So you may have already seen my other list of recommendations, but if not, here’s Part I. Part 2 is not meant to be exhaustive or comprehensive, because there are many lists of books about Black history and culture that you can check out for even more recommendations, including the Zora Canon of 100 best books here, this Penguin Random House list of 25 contemporary fiction and nonfiction or this Electric Literature list of 10 books about Black Appalachia and then there’s Goodreads and Twitter and a dozen other places.
I realized when I was thinking about some of my favorite works of history or of historical significance about Blackness that they were across genres.
For instance, for colored girls who have considered suicide when the rainbow is enuf by Ntozake Shange was actually the second or third book of hers I read. Before that, I was in love with Liliane, Sassafrass, Cypress & Indigo, her poetry collection, The Love Space Demands. But what I loved most about for colored girls — which was recently a sold out production in all of its glory at The Public Theater — was that it showed Black women in our multicultural context. As being in relationship to Latinx, Caribbean and African spiritualities, dreams and aspirations. It showed our love and joy and pain as being Diasporic like a lot of Ms. Shange’s work.
In this way she was definitely a part of the literary tradition of recovering the wholeness of Black womanhood in the way that Zora Neale Hurston did in Their Eyes Were Watching God, one of my favorite novels of all time.
Much has been said about the beauty and timelessness of Their Eyes Were Watching God; to understand more about the life of Zora, however, an essential text is Valerie Boyd’s Wrapped in Rainbows. It is a classic example of the ways Black women’s lives are cherished in unique ways when we have Black women biographers to attend to the beautiful and brutal details of our lives.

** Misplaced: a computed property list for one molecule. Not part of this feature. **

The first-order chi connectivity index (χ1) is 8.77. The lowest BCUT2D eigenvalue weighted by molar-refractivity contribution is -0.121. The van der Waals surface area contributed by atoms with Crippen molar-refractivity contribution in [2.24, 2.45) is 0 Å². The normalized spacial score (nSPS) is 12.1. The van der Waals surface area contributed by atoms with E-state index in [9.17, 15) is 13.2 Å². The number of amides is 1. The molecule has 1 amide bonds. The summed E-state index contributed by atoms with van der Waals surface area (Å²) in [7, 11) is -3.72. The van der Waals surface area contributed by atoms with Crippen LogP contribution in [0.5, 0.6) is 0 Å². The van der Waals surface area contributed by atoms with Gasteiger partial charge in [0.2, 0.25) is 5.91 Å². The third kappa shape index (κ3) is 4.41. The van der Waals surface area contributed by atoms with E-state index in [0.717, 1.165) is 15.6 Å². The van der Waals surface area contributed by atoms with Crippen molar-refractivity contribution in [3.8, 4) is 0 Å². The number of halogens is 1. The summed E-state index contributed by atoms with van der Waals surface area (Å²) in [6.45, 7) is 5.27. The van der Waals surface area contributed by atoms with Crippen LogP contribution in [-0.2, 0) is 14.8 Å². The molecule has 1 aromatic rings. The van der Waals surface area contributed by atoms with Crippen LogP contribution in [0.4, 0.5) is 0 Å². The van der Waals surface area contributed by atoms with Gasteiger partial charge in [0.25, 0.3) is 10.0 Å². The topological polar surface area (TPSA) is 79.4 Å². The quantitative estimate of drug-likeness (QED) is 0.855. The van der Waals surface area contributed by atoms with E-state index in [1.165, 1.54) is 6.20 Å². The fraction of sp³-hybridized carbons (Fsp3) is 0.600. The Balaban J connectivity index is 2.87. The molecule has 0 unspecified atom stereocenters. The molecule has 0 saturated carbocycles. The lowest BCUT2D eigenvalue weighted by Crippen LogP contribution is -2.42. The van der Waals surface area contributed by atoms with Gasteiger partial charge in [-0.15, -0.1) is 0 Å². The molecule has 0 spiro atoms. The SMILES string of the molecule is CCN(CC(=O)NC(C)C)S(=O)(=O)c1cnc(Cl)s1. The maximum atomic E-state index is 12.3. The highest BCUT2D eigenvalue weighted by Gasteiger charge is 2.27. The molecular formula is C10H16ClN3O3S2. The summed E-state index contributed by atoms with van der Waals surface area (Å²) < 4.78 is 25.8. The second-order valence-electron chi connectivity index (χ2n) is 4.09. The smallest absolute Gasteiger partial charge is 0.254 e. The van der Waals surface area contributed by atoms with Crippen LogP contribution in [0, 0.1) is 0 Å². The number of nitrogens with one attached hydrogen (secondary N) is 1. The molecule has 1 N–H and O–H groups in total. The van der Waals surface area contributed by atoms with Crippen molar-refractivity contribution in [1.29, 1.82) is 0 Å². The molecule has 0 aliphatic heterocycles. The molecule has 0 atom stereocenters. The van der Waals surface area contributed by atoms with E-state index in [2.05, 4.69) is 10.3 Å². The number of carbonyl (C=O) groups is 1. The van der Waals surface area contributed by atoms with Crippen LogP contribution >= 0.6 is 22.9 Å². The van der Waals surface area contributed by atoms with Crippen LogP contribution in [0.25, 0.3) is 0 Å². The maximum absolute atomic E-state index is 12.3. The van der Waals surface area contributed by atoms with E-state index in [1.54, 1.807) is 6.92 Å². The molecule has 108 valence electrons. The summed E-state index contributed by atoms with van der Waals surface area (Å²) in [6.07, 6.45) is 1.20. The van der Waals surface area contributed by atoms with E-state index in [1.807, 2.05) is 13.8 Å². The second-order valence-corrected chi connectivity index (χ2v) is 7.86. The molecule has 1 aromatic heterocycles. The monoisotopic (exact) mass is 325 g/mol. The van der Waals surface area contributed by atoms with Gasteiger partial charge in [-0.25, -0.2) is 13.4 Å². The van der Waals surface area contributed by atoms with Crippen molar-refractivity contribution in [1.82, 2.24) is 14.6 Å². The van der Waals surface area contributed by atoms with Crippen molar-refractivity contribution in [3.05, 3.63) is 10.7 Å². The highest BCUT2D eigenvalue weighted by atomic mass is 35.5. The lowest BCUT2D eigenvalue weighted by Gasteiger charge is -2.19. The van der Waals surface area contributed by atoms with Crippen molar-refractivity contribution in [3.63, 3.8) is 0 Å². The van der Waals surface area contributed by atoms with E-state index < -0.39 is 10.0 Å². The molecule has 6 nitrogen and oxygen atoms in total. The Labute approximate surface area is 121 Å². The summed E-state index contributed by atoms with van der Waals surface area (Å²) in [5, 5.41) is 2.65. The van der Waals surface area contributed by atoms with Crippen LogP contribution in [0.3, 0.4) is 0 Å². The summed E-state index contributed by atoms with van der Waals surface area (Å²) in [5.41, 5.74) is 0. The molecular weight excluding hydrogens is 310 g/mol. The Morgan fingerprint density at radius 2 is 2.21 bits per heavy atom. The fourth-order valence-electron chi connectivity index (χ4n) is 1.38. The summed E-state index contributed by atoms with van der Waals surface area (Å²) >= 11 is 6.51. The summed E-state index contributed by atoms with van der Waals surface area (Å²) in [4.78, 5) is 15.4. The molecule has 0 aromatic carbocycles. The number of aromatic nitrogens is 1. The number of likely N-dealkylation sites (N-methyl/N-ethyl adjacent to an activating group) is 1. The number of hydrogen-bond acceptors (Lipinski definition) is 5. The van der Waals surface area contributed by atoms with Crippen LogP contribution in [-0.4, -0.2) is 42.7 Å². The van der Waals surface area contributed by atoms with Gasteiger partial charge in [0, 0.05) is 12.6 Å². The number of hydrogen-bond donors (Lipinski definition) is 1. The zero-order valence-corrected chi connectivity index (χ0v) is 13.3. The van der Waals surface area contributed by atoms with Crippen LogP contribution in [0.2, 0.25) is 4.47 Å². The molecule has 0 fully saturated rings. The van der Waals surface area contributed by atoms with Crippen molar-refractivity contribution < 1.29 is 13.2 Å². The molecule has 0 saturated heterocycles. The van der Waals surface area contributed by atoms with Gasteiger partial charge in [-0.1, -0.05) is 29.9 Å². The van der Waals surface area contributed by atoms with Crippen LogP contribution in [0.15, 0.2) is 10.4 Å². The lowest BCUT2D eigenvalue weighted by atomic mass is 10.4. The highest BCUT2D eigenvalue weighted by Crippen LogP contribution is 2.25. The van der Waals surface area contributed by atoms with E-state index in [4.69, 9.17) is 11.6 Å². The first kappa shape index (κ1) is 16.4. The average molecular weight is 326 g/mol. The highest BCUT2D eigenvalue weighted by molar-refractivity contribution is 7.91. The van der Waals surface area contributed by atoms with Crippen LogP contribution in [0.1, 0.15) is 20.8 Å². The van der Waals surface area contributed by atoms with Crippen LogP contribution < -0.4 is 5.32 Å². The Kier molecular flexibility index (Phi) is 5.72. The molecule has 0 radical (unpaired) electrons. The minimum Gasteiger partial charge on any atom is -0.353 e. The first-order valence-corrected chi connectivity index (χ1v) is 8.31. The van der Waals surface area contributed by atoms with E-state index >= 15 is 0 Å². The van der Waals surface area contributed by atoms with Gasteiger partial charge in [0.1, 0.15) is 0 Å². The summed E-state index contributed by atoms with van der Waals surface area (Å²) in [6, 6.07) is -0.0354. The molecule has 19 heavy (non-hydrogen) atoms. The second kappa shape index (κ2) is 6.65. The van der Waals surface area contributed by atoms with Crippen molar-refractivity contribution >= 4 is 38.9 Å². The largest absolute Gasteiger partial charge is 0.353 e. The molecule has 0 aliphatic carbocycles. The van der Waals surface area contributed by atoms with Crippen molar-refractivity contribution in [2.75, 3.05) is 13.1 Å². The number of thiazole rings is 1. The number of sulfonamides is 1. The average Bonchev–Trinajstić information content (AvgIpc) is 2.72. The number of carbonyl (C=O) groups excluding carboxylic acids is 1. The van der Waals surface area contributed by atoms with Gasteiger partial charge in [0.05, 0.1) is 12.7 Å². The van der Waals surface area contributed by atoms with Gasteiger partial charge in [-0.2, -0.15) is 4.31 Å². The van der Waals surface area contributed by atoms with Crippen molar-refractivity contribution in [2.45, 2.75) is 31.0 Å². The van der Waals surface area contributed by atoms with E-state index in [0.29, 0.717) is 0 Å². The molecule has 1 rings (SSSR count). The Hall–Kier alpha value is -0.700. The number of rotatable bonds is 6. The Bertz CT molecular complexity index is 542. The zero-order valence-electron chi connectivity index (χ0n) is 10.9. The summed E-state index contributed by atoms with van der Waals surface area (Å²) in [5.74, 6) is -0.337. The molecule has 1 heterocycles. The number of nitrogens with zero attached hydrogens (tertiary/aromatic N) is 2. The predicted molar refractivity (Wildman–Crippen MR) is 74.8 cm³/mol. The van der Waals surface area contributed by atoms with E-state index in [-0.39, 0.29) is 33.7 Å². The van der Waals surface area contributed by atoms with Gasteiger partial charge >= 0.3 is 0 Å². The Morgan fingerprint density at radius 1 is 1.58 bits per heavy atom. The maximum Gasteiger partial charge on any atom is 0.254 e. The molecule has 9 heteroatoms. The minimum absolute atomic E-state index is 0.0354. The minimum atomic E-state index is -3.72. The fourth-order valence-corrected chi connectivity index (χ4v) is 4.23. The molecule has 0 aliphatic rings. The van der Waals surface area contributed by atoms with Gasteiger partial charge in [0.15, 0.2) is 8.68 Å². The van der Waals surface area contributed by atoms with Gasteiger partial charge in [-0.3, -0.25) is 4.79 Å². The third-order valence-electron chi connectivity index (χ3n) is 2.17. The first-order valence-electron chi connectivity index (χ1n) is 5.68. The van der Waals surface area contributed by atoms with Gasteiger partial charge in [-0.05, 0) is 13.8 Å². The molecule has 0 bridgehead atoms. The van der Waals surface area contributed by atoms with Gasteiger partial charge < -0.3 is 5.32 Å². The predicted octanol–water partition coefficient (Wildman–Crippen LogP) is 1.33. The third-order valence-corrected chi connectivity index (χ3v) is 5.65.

Speaking of the unique beauty of having a Black woman author reflecting the details of Black women writers, bell hooks’ work has been foundational in helping me decode and externalize internalized biases that get in the way of my work. This includes everything from Sisters of the Yam, Writing About Race (a book in which I was surprised to find myself cited!!) to one of her most important books to me, Remembered Rapture: The Writer at Work. I often talk about this book because it was the first time I read a respected black woman author say that no Black woman could write too much; that we are always writing against time because of the illnesses that take us out, because our ancestors were silenced and we don’t have to be and much more.
I have not mentioned one of the most important writers in my development and understanding of the myriad possibilities for Black writers and intellectuals on a global scale yet, James Baldwin, in part because the book by which I was introduced to him is no longer in print. I had the great fortune to pick up a thick book, The Price of the Ticket, a collection of Baldwin’s essays in the early 1990s. Published in 1985, it represents some of his most powerful writing from 1948 to 1985. I read it in seventh grade and kept the book with me, somehow, across a lot of moves to a lot of different places. It reads to me like sacred text, and its beautiful cadences and nuances, the confidence and fear, the anger and disappointment, all elegant and alive, helped me really see America for the country that it is instead of the country I believe most of us want it to be.